Document Analysis NLP IA
FREQ, RAKE or TFIDF
Summary (IA Generated)
Later this year, SpaceX’s Falcon 9 rocket will take off from central Florida, carrying a large metal cup destined to be attached to the outside of the International Space Station.
Up until now, the company has created smaller space-bound hardware, such as standardized research boxes that customers can use to conduct experiments in the microgravity environment of the space station.
It’s also developed its own satellite deployers that are used to shoot tiny spacecraft out into orbit — either from the ISS or from smaller free-flying spaceships.
” But this commercial airlock — called Bishop — is perhaps the most ambitious piece of hardware that Nanoracks has built yet.
Shaped like a bell jar, the metal airlock will attach to an available port on the outside of the ISS, creating a small rounded bump on the exterior of the orbiting lab.
When payloads are mounted inside Bishop, astronauts will close the port’s hatch and suck air out of the airlock through a pump.
Then, a robotic arm on the outside of the space station can grab hold of Bishop from the outside and remove it from the port, exposing the items inside to the vacuum of space.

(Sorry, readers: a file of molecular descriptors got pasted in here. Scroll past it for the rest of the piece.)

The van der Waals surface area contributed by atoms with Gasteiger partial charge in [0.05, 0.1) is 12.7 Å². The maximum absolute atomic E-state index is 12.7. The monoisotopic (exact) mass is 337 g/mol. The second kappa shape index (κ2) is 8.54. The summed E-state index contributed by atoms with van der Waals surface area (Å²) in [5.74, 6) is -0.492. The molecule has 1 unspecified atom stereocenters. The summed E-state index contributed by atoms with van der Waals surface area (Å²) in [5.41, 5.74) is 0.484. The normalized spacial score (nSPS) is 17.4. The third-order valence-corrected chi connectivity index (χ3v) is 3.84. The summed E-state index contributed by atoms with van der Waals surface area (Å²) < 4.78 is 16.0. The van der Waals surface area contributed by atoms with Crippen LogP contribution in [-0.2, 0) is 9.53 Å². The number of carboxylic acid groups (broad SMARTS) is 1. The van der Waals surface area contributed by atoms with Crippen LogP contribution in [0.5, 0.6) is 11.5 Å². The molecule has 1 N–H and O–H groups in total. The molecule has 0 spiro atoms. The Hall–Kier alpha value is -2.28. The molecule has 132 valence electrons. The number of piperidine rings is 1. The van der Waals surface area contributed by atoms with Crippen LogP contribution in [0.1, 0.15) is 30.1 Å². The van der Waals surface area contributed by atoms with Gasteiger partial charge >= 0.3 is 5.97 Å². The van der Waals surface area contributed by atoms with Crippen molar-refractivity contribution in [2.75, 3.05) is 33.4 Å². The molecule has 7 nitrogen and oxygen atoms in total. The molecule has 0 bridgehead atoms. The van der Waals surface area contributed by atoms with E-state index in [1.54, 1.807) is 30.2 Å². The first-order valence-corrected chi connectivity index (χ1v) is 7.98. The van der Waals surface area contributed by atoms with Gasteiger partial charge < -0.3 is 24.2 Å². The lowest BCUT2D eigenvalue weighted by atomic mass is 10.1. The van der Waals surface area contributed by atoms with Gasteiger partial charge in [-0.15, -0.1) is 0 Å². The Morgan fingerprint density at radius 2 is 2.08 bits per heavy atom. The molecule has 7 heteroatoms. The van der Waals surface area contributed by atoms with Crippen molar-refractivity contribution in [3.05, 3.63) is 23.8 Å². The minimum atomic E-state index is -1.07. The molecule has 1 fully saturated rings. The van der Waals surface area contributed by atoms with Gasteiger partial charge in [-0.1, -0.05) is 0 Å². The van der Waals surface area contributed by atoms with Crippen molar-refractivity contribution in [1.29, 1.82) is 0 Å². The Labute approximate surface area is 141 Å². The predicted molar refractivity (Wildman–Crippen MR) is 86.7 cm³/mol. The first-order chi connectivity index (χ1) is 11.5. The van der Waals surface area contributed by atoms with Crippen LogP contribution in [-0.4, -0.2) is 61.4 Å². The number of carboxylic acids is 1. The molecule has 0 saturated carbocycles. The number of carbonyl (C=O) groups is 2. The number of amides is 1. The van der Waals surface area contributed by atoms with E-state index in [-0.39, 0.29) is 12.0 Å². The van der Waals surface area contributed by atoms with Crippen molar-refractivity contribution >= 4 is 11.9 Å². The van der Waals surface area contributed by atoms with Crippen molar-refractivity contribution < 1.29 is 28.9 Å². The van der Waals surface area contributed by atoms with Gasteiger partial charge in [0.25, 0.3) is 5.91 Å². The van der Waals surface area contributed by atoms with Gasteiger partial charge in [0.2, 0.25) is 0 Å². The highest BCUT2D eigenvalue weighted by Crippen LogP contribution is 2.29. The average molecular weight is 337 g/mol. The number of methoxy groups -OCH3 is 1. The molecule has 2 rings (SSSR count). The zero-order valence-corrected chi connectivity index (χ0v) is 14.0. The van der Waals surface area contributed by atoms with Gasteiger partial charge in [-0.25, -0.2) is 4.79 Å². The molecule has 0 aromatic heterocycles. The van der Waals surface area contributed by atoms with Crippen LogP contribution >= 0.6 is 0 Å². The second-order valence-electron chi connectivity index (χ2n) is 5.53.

Once any planned activities are done, the arm can place the airlock back on the port again, where Bishop latches back on and creates another airtight seal.
“It’s a lot like on a submarine when you’re going out into the water, except the difference is you’re going out into the vacuum of space,” Lewis says.
Until now, the Japanese airlock has been the only way Nanoracks has deployed its customers’ satellites into space.
And that means even more customers can get into space in a timely fashion, clearing up backlogs created by only having one airlock available for deployments.
Customers can attach deployment boxes to the inside of Bishop, with their satellites tucked inside.
Then, when the opening of the airlock is exposed to space, the deployers will shoot out their satellites, putting them in orbit around Earth.
NASA has a deal to pack trash items from the ISS inside containers, which will shoot out from the airlock into space.
One customer, a Japanese startup called GITAI, will test out its new robotic arm inside Bishop.
That way, the company can see how its technology holds up in either the vacuum of space or in a pressurized environment.
The company included adapters on the outside of Bishop so that payloads and experiments can be attached to the airlock’s exterior.
The company is currently finishing up the airlock and doing final testing, with the aim of shipping the hardware to NASA’s Kennedy Space Center in Florida in the next two weeks.
When the Dragon reaches the ISS, the station’s robotic arm will take Bishop out of the trunk and attach it to its final parking spot.
For now, Nanoracks is simply focused on helping its customers get their payloads into space as quickly as possible, which is why they created Bishop in the first place.